Early this year I was asked, as the chancellor at UCLA, to prepare the campus for nearly $100 million in budget cuts. It was our share of the $500-million reduction proposed for the University of California system in Gov. Jerry Brown's budget proposal.
And that's the good news.
As we all know, more extreme reductions lie ahead because of the state's budgetary crisis and political stalemate. The governor has attempted to forestall those further reductions by asking voters to approve extensions of several state taxes, taxes that Californians already pay. Thus far, there are not enough legislators to support putting the extensions up for a vote on the June ballot.
That leaves me, along with the chancellors of other UC campuses, staring at a possibility that was unthinkable only a few years ago: the slow dismantling of the greatest university system in the world, one that champions the American dream of a college education. Generations of post-World War II students are the products of this affordable, merit-based system. They've gone on to become entrepreneurs, physicians, engineers, community leaders, scientists and innovators who have helped fuel California's growth.
But all that is about to change as deep cuts in the state budget and steeper costs for a college degree dash the aspirations of many Californians. For those who think this is yet another example of a public official crying wolf, let me assure you that the opportunity for California's less affluent and even middle-class students to attend the University of California is diminishing with each budget cut, and California's present and future are sinking with it.
Ten years ago, students paid about $3,700 to attend UCLA. Next fall it will be $11,600. The governor has predicted that, without passage of the ballot measure, annual UC tuition could rise to $20,000 to $25,000.
If that scenario comes to pass, a year at UCLA, including housing, books and other living costs, could easily exceed $40,000. That is a frightening number for any parent of modest means trying to send their son or daughter to the University of California. For students attempting to save money by attending community college, budget cuts will restrict opportunities for many students to use this pathway.
And what of the legislators who have refused Californians the right to decide whether they want to face such a scenario? Perhaps they will excuse me, but I detect a certain irony in their posture. A majority of them graduated from California's public universities and colleges, and greatly benefited from the high-quality, low-cost education they received.
Overall, two-thirds of the Assembly and Senate members attended a community college, Cal State or UC, many of them two or three of these institutions. These leaders, in other words, built their careers in public service upon the foundation of the state's esteemed Master Plan for Higher Education — now in tatters — that assured an education to every qualified student in California. Of the 42 Republicans in the Legislature — none of whom has yet to provide one of the two GOP votes needed in each chamber to put the tax extension on the ballot — 29 are products of the state's higher education system. They include the Senate and Assembly minority leaders — who attended Los Angeles Valley College and Fresno State, respectively — as well as the vice chairman of the Assembly's Higher Education Committee, who went to UC Irvine.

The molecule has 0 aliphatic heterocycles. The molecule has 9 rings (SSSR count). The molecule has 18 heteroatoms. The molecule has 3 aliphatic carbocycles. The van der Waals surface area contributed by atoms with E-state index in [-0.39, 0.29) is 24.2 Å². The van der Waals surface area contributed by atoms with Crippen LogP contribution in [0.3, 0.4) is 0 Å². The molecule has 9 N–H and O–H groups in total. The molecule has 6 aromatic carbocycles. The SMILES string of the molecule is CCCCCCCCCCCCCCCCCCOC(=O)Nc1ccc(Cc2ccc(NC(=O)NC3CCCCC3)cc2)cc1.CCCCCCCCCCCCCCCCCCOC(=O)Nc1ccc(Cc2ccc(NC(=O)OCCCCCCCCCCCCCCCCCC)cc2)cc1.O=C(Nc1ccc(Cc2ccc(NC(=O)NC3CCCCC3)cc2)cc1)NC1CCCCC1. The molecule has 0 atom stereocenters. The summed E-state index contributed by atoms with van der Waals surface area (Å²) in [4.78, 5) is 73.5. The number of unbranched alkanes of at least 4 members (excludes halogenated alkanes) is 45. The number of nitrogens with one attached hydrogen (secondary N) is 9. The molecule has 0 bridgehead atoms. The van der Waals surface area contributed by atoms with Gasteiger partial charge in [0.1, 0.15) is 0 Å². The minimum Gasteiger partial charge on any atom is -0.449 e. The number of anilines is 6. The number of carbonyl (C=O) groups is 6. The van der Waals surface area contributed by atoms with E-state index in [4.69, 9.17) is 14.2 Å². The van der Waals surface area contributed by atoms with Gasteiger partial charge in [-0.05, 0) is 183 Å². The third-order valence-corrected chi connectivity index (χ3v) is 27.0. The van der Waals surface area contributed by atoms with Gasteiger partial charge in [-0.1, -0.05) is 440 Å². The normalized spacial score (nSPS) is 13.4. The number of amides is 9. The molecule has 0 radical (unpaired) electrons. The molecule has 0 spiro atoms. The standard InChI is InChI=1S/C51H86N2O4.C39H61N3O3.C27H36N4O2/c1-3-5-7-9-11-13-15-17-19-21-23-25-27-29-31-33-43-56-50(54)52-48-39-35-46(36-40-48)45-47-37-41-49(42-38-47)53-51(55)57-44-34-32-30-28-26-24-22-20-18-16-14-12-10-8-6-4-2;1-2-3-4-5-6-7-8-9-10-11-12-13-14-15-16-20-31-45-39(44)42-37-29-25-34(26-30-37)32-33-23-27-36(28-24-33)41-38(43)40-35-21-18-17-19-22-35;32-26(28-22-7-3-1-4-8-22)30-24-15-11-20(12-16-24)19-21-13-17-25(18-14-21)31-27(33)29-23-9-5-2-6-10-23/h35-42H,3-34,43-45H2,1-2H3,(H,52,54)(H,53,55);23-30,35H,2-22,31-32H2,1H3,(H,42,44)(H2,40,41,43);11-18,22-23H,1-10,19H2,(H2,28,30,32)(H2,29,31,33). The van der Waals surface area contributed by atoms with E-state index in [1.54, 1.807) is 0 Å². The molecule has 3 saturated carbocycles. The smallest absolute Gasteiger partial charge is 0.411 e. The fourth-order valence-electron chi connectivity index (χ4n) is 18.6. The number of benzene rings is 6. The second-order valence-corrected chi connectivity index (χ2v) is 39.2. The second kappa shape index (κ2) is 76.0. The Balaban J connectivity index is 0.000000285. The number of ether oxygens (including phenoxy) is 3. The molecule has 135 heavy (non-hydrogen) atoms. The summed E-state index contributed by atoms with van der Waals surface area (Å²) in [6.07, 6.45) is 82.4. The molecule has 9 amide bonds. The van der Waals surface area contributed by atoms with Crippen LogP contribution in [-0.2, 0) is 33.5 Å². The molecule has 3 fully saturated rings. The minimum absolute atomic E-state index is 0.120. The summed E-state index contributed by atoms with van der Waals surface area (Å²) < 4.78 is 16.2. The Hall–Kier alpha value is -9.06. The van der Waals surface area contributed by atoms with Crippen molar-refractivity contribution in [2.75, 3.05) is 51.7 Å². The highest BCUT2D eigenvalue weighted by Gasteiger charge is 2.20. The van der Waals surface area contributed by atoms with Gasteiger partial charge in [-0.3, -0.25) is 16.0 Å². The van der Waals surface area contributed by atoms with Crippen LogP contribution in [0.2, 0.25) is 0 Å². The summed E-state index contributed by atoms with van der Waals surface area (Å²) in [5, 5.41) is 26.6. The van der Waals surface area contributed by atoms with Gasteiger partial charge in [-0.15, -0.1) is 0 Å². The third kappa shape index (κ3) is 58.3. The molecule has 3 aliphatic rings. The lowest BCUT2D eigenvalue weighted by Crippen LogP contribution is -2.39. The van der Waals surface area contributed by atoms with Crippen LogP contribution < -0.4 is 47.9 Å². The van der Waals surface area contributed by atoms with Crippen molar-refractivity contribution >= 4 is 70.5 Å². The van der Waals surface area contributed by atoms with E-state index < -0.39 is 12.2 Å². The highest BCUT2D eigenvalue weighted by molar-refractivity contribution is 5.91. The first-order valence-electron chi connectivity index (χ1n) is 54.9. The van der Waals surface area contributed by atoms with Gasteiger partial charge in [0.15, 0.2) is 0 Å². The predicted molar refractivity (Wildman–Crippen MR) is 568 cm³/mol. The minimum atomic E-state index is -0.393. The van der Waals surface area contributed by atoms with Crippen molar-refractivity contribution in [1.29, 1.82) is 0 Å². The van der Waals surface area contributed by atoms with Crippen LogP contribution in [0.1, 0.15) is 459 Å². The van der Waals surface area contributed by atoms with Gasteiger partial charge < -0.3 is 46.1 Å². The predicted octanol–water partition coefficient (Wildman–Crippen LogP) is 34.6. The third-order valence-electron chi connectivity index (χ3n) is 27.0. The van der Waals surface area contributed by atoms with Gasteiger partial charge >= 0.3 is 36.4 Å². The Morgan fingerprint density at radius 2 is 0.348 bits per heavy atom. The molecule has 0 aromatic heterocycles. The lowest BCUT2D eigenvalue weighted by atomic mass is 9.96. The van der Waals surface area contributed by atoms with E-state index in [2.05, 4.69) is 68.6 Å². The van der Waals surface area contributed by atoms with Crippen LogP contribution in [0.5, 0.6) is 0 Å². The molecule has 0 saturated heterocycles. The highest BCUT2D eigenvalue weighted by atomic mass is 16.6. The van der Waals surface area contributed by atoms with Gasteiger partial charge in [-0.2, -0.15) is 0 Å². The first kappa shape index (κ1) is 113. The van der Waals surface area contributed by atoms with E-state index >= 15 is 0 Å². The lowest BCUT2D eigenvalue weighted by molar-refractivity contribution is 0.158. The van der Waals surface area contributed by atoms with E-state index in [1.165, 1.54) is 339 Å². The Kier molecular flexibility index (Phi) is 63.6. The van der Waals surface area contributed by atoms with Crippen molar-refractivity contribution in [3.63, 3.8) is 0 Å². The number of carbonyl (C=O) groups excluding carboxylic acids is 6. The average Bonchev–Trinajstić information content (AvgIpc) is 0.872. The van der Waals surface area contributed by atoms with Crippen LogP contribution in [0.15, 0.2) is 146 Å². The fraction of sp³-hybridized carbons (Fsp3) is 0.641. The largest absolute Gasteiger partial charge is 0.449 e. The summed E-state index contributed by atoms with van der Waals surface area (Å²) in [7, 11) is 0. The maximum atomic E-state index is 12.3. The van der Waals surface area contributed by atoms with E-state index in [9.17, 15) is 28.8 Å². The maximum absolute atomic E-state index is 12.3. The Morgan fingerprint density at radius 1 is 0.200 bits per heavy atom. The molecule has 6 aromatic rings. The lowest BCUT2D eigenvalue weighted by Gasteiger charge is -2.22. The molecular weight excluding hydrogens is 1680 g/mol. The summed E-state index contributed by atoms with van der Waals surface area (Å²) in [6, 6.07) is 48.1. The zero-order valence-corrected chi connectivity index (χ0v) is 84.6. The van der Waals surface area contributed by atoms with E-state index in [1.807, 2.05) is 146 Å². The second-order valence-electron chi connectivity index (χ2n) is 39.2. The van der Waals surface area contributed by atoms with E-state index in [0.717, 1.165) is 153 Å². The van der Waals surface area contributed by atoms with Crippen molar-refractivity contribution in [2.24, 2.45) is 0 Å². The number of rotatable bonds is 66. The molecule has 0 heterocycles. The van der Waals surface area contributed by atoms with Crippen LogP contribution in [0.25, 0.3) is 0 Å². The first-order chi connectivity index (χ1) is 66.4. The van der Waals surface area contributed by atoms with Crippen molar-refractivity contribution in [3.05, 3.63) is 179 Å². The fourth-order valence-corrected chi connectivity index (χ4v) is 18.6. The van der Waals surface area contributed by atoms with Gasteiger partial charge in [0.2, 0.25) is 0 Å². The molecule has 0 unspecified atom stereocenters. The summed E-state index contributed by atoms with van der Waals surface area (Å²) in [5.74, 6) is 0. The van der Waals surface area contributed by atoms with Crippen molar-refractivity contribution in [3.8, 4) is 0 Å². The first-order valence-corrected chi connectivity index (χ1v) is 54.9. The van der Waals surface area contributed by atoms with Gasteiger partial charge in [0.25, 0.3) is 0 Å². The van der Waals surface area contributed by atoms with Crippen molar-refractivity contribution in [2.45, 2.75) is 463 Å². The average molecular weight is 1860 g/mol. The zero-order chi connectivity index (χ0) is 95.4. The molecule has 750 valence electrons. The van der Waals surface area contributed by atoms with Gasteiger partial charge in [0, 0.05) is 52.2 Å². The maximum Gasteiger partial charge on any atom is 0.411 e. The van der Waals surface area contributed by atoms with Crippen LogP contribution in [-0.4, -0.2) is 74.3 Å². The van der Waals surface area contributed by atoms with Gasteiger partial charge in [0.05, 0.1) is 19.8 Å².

The list of California leaders who received the benefits of the state's university system extends far beyond the Legislature. Los Angeles Mayor Antonio Villaraigosa attended my campus, UCLA, as did congressmen Henry Waxman and Howard Berman. Apple's Steve Wozniak and Google's Eric Schmidt attended UC Berkeley.
What did California get in return? Let's take the example of UCLA: More than three-fourths of its alumni remain in the region after graduation, becoming leaders in every segment of our society. They are key contributors to the area's workforce and economy; they serve our communities and public and private institutions.
Indeed, California's stunning success in creating an economy based on technological innovation was mainly based on the ready availability of higher education in the half a century following World War II. It is no accident that Silicon Valley and the aerospace industry emerged in California and that the lion's share of new technology companies, from Apple to Google to Twitter, located themselves here.
Nor is it an accident that California's Legislature and state government institutions have, by and large, earned reputations as a cut above their peers in other states. Countless young people followed a path that led from a community college or a state university to public service.
The University of California will not disappear, nor will our state universities or community colleges. But, for many young people in the state, the opportunity to attend them may well disappear. What kind of future will 22-year-old UC graduates face if upon graduation they are already saddled with tuition debt amounting to $50,000 or more?
California, and generations of its citizens, thrived in the postwar era on the nexus between inexpensive higher education and a burgeoning economy. It is our generation's responsibility to prove that the California dream need not die with the baby boomers.
Gene Block is chancellor of UCLA.